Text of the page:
Staying at Ibo Island Lodge felt a bit like overnighting in a museum – in a good way! It’s in an old colonial building with the original furniture and even light switches. They also have two pools, so we had ours to ourselves.
And while they’re not directly on the beach like Mwani House, the restaurant/bar area has amazing views out over the water.
And we were excited to find they offer turndown service as well – why does that just feel like the most luxurious thing ever?
If you want the ultimate luxurious experience I would choose Mwani House, but Ibo Island Lodge came in close second for the best experience on Ibo.
And then if you’re on a tight budget there are basic bungalows for around $20/night (without electricity) that you can book on arrival, or you could book the Saakata bungalows on Airbnb.
Ibo Island restaurants
I had expected the food here to be similar to the food on the Comoros, because the islands are so close. But in retrospect I guess that doesn’t make much sense, because the Comoros was colonized by France, while Mozambique was Portuguese. And if it was the European influence that contributed to the different cuisines I guess I’m team Portugal, because all of the food in Mozambique was so much better than in the Comoros.
My favorite restaurant on Ibo was definitely Chico’s, which is down the street from Miti Mwiri. In fact I loved their prawn curry so much I ordered it twice.
As with everywhere on Ibo, you do have to order your food in advance so they can make sure to get the supplies in time. So we ordered lunch the evening before, and dinner the afternoon beforehand.
We also ended up taking our laundry here to be washed.
And then Danielle’s favorite place to eat on Ibo was Benjamyn’s, which is in the village (just ask around for Benjamyn’s and a group of children will probably lead you there).
Benjamyn speaks perfect English and sort of seems like the entrepreneur of the island. At least we ended up going to him to arrange everything from our trips to neighboring islands to our transport back to Pemba. He also genuinely seems like the nicest guy so we were happy to work with him.
While I loved the laidback atmosphere of Ibo and the friendly locals, if you’re wanting a true island escape you have to go to Matemo.
Matemo is a lot smaller than Ibo, and it was hit even harder by the cyclone so there really isn’t much there now.
The villagers are slowly rebuilding there homes, but otherwise you’ll just find long deserted beaches. A few little kids burst into tears at the sight of us, so it seems like they don’t get all too many foreigners here either (or the foreigners they do get are really mean?!). Luckily Danielle had brought some bubbles for us all to play with, so the tears quickly disappeared.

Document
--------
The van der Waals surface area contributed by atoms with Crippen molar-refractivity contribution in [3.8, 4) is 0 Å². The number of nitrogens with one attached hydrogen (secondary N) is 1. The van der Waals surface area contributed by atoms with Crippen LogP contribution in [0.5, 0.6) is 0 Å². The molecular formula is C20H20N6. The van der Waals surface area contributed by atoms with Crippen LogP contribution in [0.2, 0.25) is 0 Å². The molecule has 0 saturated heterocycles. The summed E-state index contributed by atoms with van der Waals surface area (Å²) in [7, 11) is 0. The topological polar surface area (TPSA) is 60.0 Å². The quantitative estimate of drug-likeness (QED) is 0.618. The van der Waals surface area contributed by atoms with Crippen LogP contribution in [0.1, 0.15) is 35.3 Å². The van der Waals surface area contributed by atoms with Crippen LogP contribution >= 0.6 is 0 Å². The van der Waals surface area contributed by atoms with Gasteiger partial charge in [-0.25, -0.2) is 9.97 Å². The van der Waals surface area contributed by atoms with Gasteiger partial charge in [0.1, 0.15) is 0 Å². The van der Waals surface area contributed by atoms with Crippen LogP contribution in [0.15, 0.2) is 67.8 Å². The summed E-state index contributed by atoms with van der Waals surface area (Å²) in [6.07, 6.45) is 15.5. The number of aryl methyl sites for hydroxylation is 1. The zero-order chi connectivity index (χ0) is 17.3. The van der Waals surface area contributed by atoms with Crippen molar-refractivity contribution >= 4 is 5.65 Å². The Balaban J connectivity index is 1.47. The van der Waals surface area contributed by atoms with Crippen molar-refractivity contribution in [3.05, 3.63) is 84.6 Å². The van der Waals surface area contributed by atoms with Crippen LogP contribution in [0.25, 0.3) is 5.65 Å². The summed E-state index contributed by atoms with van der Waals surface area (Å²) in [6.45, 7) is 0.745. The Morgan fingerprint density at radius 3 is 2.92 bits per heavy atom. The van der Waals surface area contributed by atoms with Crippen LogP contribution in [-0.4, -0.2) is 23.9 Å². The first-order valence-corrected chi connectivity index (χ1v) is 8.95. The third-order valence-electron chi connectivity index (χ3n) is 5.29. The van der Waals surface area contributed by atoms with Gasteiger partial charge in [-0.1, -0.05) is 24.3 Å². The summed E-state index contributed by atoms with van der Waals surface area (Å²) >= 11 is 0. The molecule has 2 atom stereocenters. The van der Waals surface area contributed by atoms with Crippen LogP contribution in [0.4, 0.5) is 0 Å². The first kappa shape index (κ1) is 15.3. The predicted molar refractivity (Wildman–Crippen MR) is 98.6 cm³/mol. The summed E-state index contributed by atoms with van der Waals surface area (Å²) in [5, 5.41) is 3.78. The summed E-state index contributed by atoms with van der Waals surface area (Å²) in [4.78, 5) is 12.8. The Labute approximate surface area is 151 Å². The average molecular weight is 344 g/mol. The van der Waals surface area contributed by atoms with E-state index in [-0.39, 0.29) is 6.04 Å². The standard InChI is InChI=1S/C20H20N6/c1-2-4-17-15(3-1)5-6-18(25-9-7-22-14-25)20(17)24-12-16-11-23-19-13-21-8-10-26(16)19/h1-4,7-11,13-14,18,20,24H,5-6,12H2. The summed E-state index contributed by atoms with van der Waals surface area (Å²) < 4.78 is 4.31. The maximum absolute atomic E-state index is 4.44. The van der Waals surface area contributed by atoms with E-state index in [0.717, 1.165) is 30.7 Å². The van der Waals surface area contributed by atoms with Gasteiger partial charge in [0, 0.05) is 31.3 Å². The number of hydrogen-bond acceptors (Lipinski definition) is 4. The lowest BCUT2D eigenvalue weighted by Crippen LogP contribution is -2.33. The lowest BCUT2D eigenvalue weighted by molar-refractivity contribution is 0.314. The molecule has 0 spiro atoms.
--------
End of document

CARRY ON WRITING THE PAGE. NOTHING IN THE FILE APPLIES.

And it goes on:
Getting to Matemo Island
We arranged our boat trip to Matemo with Benjamyn, though you could also call and arrange transport with Dade who runs the accommodation on Matemo. We paid 8000 metical for our boat, which picked us up in the morning and dropped us off the afternoon of the next day.
First we sailed a couple of hours out past Matemo to Rolas Island, which is teeny tiny and oh my goodness, so beautiful. The boat ride itself was also a highlight, as the water was so clear. It really felt like paradise.
Then after spending some time on Rolas we got back on the boat and headed for Matemo. And the next day we stopped off at a small sandbank in the middle of the ocean before going back to Ibo.
Matemo Island accommodation + food
We stayed at Dade’s Camp in Pansengesi village, which I think is the only accommodation option on Matemo. We shared a bungalow for 1000 metical, and then paid 400 metical each for dinner and 300 for breakfast. The dinner here was one of the best meals I had in Mozambique – and it was a feast.
I also loved that the bungalow was right in front of the water, so we could hear the waves at night.
If you ask around on Ibo you can probably find Dade’s contact info, but at least when I was there he had two phone numbers: +258 8694041357 and +258 872500870. Cell service on Matemo is really limited though – my Vodacom sim card didn’t have service at Dade’s.
We didn’t end up going to Quirimba Island, but a lot of people I spoke with went on day trips there and loved it. And again, Benjamyn arranges this. The boat out to Quirimba costs 2000 metical, and then when the tide is low you can actually walk back to Ibo. There’s also another bungalow camp where you can overnight, and it sounded quite similar to our experience on Matemo.
You can also get a boat from Quirimba back to Quisanga on the mainland, which is what we had originally planned to do but then the timing of the tides meant that we wouldn’t have been able to leave the island in time to catch our flight out of Pemba.
If you only have time for one island trip, we opted for the trip to Matemo because it included the stop on Rolas too, which was the prettiest island I saw on the Quirimbas.
And that’s it! The Quirimbas are so magical and I can promise they are well worth the long journey.